In addition to providing cost details on the PV installation process, our report outlines several enabling factors from German and leading U.S. installers that can be disseminated throughout the U.S. market. These opportunities range widely in complexity and impact, from redesigning the base installation process and preparing rails on the ground, to implementing a one-day installation process and PV-ready electrical circuits. We’ve shown below the potential impact in $/W of these solutions and how difficult it would likely be to implement them widely the U.S.


In addition to highlighting specific opportunities for cost reduction in the U.S., our report also draws upon collected data and analysis to outline one potential pathway for U.S. installers to reduce installation labor costs by up to 64%—potentially undercutting German installation labor costs when relative differences in wages are taken into account. This pathway will not be realized overnight. It requires serious product innovation, uniform adoption of best practices, and a move to one-day installations from the average 3–5-day installation process that’s common for U.S. installers today.

We hope this report and all follow-on work under the SIMPLE BoS project will help the U.S. industry continue to reduce solar PV costs and enable the widespread, cost-effective deployment of residential solar PV systems.

For more information, download the full report.

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About the Author

Since 1982, Rocky Mountain Institute has advanced market-based solutions that transform global energy use to create a clean, prosperous and secure future. An independent, nonprofit think-and-do tank, RMI engages with businesses, communities and institutions to accelerate and scale replicable solutions that drive the cost-effective shift from fossil fuels to efficiency and renewables. Please visit http://www.rmi.org for more information.

  • The world is undergoing a once-off transition to sustainability. Wind
    and solar will overtake coal, oil and other fossils as the world’s
    primary fuels for electricity generation. I am all for all countries in the world get down to reality (not Politics), and business of generating energy from the sun,wind and jobs globally. Energy poverty should be main topic in international debates, climate change and global natural wealth. http://www.solarinstallerdirectory.com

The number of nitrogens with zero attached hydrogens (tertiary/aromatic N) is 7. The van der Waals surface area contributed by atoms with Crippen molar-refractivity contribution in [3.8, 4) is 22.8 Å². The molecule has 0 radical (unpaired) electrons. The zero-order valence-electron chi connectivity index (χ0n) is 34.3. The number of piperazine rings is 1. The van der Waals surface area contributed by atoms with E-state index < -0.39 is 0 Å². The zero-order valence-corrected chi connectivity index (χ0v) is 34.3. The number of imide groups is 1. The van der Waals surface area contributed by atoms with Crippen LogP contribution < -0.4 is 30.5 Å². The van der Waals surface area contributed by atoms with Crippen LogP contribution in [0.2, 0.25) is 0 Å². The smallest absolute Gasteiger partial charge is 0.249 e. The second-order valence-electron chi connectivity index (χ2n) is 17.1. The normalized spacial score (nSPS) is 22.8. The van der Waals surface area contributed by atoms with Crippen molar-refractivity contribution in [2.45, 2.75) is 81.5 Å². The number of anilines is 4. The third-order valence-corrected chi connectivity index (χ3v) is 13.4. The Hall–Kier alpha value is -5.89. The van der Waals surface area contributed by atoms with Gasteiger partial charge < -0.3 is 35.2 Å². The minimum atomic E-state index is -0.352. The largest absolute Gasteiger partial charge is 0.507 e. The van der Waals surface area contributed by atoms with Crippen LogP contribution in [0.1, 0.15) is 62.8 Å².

• StefanoR99

    I would love to see this put together into a how to article, to show people how to go solar in the most efficient way.

    Ive been toying with the idea of buying the panels, inverter and racking from an online source such as wholesalesolar but then I’m running into a what next issue.

    We need a ball park figure of what to pay an installer for putting the equipment on a roof, what the steps are for permitting, how to get your utility’s permission to hook it up etc.

    Really want to do this project next year without being blatantly ripped off by some dodgy installer.

    • JimBouton

      I went with Solar City (in Dallas, Texas) and got an 8.33 kw system for $9,800. It is a PPA (Power Purchase Agreement) for 20 years. I stayed away from buying my own from a local installer for the exact same reason you state. The best deal I could find would have been for 2.5 kw for about $15,000. Plus, I would have had to do all of the work in getting rebates from the utilities. (Solar City did all of the legwork for me, but they collected the rebates since they own the panels.)

      An edge that Solar City has is that they have their own designers, train their own installation teams, and outsource electricians that they negotiate for multiple jobs. I am sure they buy in bulk to get better discounts than a mom and pop solar company can get on panels and inverters.

      It is still early to give an exact estimate for my ROI, but I believe I will have justified the system in under 70 months based on the first three months of data.

      • StefanoR99

        Interesting, so is that $9800 plus a monthly payment to Solar City? If so how much? Did you get the tax credit or do they?

        What bugs me is pricing up the panel cost / inverter online is coming to around $15k for a 10kw/h system. So do I literally have to pay another $10k for some guys to come round and stick them on the roof? Someone is making a killing here.

        • JimBouton

          $9800 was the only payment that I will ever have to make to SolarCity. They were able to claim the tax credit and any rebates (one by Oncor and the other one from the state). I also received the modem to connect to the inverters and have a web page viewing the results (something that the local companies were not providing.)